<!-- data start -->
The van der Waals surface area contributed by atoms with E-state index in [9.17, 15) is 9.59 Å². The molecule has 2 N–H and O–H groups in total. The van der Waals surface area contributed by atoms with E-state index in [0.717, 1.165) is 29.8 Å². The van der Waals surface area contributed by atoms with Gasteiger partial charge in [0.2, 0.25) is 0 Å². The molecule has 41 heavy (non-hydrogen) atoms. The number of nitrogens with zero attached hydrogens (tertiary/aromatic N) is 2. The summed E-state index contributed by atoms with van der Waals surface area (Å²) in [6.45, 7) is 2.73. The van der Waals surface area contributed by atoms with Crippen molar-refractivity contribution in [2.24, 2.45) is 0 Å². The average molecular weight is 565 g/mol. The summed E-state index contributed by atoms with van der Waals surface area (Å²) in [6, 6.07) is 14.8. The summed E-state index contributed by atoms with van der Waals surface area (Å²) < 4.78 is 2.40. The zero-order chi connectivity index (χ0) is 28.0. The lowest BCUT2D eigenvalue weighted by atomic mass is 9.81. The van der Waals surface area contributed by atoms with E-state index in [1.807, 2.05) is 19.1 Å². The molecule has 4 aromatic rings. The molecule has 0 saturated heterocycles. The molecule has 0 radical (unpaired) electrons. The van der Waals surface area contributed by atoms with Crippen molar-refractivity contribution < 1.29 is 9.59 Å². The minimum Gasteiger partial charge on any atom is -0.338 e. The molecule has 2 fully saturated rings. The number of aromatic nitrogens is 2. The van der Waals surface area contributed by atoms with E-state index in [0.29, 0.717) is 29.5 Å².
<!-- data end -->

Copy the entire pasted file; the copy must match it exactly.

The van der Waals surface area contributed by atoms with E-state index in [9.17, 15) is 9.59 Å². The molecule has 2 N–H and O–H groups in total. The van der Waals surface area contributed by atoms with E-state index in [0.717, 1.165) is 29.8 Å². The van der Waals surface area contributed by atoms with Gasteiger partial charge in [0.2, 0.25) is 0 Å². The molecule has 41 heavy (non-hydrogen) atoms. The number of nitrogens with zero attached hydrogens (tertiary/aromatic N) is 2. The summed E-state index contributed by atoms with van der Waals surface area (Å²) in [6.45, 7) is 2.73. The van der Waals surface area contributed by atoms with Crippen molar-refractivity contribution in [2.24, 2.45) is 0 Å². The average molecular weight is 565 g/mol. The summed E-state index contributed by atoms with van der Waals surface area (Å²) in [6, 6.07) is 14.8. The summed E-state index contributed by atoms with van der Waals surface area (Å²) < 4.78 is 2.40. The zero-order chi connectivity index (χ0) is 28.0. The lowest BCUT2D eigenvalue weighted by atomic mass is 9.81. The van der Waals surface area contributed by atoms with E-state index in [1.807, 2.05) is 19.1 Å². The molecule has 4 aromatic rings. The molecule has 0 saturated heterocycles. The molecule has 0 radical (unpaired) electrons. The van der Waals surface area contributed by atoms with Crippen molar-refractivity contribution < 1.29 is 9.59 Å². The minimum Gasteiger partial charge on any atom is -0.338 e. The molecule has 2 fully saturated rings. The number of aromatic nitrogens is 2. The van der Waals surface area contributed by atoms with E-state index in [0.29, 0.717) is 29.5 Å².